Should I use Creatine within my Flexible Dieting Plan?!

I have been getting more and more interested in researching various supplements and creatine has been on the top of my list.  If you’re not using creatine within your flexible dieting plan, then you may be missing out of the added benefits for a healthier lifestyle and gains within the gym!  Our bodies are wonderful machines but sometimes we need some extra help to create a better, optimal environment for it.  See what I found out about creatine and the recommendations how one should utilize creatine within their flexible dieting plan.


What is creatine [monohydrate] and how does it work?

Creatine [monohydrate] is a highly reliable chemical stored within our bodies (specifically skeletal muscle) that is involved with the creatine-phosphagen (CP) energy system.  This energy system is primarily used for immediate energy activities such as a 100-meter sprint or a one-repetition max lift.  Creatine is extremely important for the re-uptake of adenosine triphosphate (ATP) in order to help maintain high energy output when we perform short-term, high-intensity activities that typically last less than 30 seconds.  It lessens our fatigue levels so we can keep grinding through our short exercise bouts!  Who doesn’t want to be less fatigued during workouts?!

How should I dose my creatine within my nutrition plan?

Current research from the International Society of Sports Nutrition recommends proper dosing of 1-3 grams per day.  If you’re first starting to use creatine [monohydrate], it is advised to perform a “loading phase” of five (5) grams taken four to five (4-5) times per day for five to seven (5-7) days and then begin a maintenance phase of three (3) grams per day there on out.  Creatine is commonly found in fish and red meats; however, it has been stated that you’d have to eat about a pound (if not more) of fish/red meat to day to just hit the daily recommended dose of three (3) grams!  Therefore, it is highly advisable to incorporate creatine [monohydrate] via supplementation and can easily be done by a pill or powder form.  One of my favorite ways to obtain this is drinking the new post-workout drink:  Rx-FitAid + Creatine!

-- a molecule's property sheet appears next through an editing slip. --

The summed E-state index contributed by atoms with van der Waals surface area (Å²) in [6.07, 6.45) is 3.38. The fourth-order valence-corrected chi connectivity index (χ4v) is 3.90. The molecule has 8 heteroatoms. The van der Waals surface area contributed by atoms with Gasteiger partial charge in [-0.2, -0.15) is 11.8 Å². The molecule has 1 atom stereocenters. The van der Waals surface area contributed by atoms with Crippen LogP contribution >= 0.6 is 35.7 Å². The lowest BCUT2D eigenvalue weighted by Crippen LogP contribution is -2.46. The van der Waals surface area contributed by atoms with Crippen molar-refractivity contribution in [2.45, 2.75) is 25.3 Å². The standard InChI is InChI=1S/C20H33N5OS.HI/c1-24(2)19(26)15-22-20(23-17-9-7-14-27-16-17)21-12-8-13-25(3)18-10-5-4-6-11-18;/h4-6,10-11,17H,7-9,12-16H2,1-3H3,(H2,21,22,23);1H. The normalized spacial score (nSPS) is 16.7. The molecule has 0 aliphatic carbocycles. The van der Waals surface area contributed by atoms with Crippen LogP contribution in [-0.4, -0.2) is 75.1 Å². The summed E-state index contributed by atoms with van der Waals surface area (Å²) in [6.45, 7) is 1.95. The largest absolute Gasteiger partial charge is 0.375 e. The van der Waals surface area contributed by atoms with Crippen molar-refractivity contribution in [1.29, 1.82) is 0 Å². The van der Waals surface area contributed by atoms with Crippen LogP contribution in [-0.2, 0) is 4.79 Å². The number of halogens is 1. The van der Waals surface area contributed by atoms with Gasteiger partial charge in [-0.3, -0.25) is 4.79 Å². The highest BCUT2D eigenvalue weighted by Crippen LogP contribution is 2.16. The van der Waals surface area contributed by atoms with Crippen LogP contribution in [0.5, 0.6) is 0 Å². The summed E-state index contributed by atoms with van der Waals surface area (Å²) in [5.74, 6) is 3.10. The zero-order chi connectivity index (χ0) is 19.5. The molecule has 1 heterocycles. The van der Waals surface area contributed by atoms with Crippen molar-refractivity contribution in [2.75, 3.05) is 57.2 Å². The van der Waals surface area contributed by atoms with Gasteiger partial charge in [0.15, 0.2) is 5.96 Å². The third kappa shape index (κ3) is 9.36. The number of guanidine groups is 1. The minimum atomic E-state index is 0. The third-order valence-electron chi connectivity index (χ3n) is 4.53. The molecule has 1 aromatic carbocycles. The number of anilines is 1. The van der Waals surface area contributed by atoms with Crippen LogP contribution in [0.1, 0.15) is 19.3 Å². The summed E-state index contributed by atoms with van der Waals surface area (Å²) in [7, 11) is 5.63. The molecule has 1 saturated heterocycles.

What are the benefits and risks of supplementing with creatine?

Benefits commonly include:

  • Decreased fatigue
  • Increased energy/muscle +bone strength
  • Improved athletic performance
  • Increased training load tolerance
  • Improved concentration

Risks may include:

  • GI distress
  • Initial weight gain (i.e. water retention)
  • Muscle cramping
  • Increased dehydration

Creatine used in studies – can it help with certain disorders of the body like diabetes or depression?

There has been some speculation of supplementation use of creatine to aid in depression, diabetes management, lung disease, heart failure, or even neuropathy!  However, the research is scarce and further studies are warranted at this time.  It has been shown to be effective with proper dosing in children with movement disorders, seizures, or creatine production dysfunctions; however, again there needs further on-going research on this topic.

Concluding thoughts:

Creatine monohydrate supplementation has been proven safe and effective for sport performance, improved brain activity, and even neuro-protective benefits from concussions!  I found some fantastic articles from the ISSN journal and I highly advise you to read them for your own sake (see references below and click on the links)!  After reading this research, I am bound to start utilizing creatine monohydrate within my nutrition plan – I will most likely look into ordering my supplements online at soon!  I hope this helps you zone in on your nutrition journey – happy eating and remember to enjoy the process!



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